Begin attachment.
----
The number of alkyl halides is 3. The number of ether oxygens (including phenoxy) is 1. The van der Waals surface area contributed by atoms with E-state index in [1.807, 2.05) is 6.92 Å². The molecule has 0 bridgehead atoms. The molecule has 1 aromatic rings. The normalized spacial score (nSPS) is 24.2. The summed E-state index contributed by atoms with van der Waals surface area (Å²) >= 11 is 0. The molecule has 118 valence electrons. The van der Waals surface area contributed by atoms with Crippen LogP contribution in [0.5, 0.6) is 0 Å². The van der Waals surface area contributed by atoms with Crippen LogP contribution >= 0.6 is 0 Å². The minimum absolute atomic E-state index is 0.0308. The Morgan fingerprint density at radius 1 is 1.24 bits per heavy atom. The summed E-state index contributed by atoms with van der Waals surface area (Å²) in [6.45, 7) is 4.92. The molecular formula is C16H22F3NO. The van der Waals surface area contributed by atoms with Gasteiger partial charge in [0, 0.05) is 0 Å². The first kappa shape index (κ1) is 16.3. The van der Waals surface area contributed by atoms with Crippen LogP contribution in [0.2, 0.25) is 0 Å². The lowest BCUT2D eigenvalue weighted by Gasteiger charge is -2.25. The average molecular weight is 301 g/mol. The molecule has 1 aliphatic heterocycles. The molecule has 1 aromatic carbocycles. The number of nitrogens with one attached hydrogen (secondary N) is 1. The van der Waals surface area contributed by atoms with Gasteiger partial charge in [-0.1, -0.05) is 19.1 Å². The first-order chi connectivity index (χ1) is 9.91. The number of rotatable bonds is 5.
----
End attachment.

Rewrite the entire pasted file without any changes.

The number of alkyl halides is 3. The number of ether oxygens (including phenoxy) is 1. The van der Waals surface area contributed by atoms with E-state index in [1.807, 2.05) is 6.92 Å². The molecule has 0 bridgehead atoms. The molecule has 1 aromatic rings. The normalized spacial score (nSPS) is 24.2. The summed E-state index contributed by atoms with van der Waals surface area (Å²) >= 11 is 0. The molecule has 118 valence electrons. The van der Waals surface area contributed by atoms with Crippen LogP contribution in [0.5, 0.6) is 0 Å². The van der Waals surface area contributed by atoms with Crippen LogP contribution >= 0.6 is 0 Å². The minimum absolute atomic E-state index is 0.0308. The Morgan fingerprint density at radius 1 is 1.24 bits per heavy atom. The summed E-state index contributed by atoms with van der Waals surface area (Å²) in [6.45, 7) is 4.92. The molecular formula is C16H22F3NO. The van der Waals surface area contributed by atoms with Gasteiger partial charge in [0, 0.05) is 0 Å². The first kappa shape index (κ1) is 16.3. The van der Waals surface area contributed by atoms with Crippen LogP contribution in [0.2, 0.25) is 0 Å². The lowest BCUT2D eigenvalue weighted by Gasteiger charge is -2.25. The average molecular weight is 301 g/mol. The molecule has 1 aliphatic heterocycles. The molecule has 1 aromatic carbocycles. The number of nitrogens with one attached hydrogen (secondary N) is 1. The van der Waals surface area contributed by atoms with Gasteiger partial charge in [-0.1, -0.05) is 19.1 Å². The first-order chi connectivity index (χ1) is 9.91. The number of rotatable bonds is 5.